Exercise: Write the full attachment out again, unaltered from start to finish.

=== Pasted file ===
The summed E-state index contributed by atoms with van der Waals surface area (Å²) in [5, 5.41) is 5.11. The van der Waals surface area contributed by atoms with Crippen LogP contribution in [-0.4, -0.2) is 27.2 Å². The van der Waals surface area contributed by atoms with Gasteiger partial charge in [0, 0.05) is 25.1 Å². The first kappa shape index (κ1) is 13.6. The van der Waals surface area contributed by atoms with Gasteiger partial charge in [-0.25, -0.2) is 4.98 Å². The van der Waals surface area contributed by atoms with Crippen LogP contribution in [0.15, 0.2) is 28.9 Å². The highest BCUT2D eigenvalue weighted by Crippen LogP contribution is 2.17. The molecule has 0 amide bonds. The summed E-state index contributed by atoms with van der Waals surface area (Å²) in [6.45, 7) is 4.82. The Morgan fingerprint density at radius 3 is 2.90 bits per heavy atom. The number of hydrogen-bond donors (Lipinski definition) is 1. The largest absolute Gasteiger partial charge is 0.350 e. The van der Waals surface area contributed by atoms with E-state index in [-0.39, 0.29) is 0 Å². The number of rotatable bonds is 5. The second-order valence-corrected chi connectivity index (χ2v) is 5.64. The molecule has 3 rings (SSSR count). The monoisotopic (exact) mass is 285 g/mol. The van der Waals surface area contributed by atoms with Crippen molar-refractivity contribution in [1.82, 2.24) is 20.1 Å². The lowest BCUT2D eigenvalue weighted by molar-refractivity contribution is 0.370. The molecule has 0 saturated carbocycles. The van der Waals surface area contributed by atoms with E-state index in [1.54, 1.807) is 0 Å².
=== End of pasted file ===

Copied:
The summed E-state index contributed by atoms with van der Waals surface area (Å²) in [5, 5.41) is 5.11. The van der Waals surface area contributed by atoms with Crippen LogP contribution in [-0.4, -0.2) is 27.2 Å². The van der Waals surface area contributed by atoms with Gasteiger partial charge in [0, 0.05) is 25.1 Å². The first kappa shape index (κ1) is 13.6. The van der Waals surface area contributed by atoms with Gasteiger partial charge in [-0.25, -0.2) is 4.98 Å². The van der Waals surface area contributed by atoms with Crippen LogP contribution in [0.15, 0.2) is 28.9 Å². The highest BCUT2D eigenvalue weighted by Crippen LogP contribution is 2.17. The molecule has 0 amide bonds. The summed E-state index contributed by atoms with van der Waals surface area (Å²) in [6.45, 7) is 4.82. The Morgan fingerprint density at radius 3 is 2.90 bits per heavy atom. The number of hydrogen-bond donors (Lipinski definition) is 1. The largest absolute Gasteiger partial charge is 0.350 e. The van der Waals surface area contributed by atoms with E-state index in [-0.39, 0.29) is 0 Å². The number of rotatable bonds is 5. The second-order valence-corrected chi connectivity index (χ2v) is 5.64. The molecule has 3 rings (SSSR count). The monoisotopic (exact) mass is 285 g/mol. The van der Waals surface area contributed by atoms with Crippen molar-refractivity contribution in [1.82, 2.24) is 20.1 Å². The lowest BCUT2D eigenvalue weighted by molar-refractivity contribution is 0.370. The molecule has 0 saturated carbocycles. The van der Waals surface area contributed by atoms with E-state index in [1.54, 1.807) is 0 Å².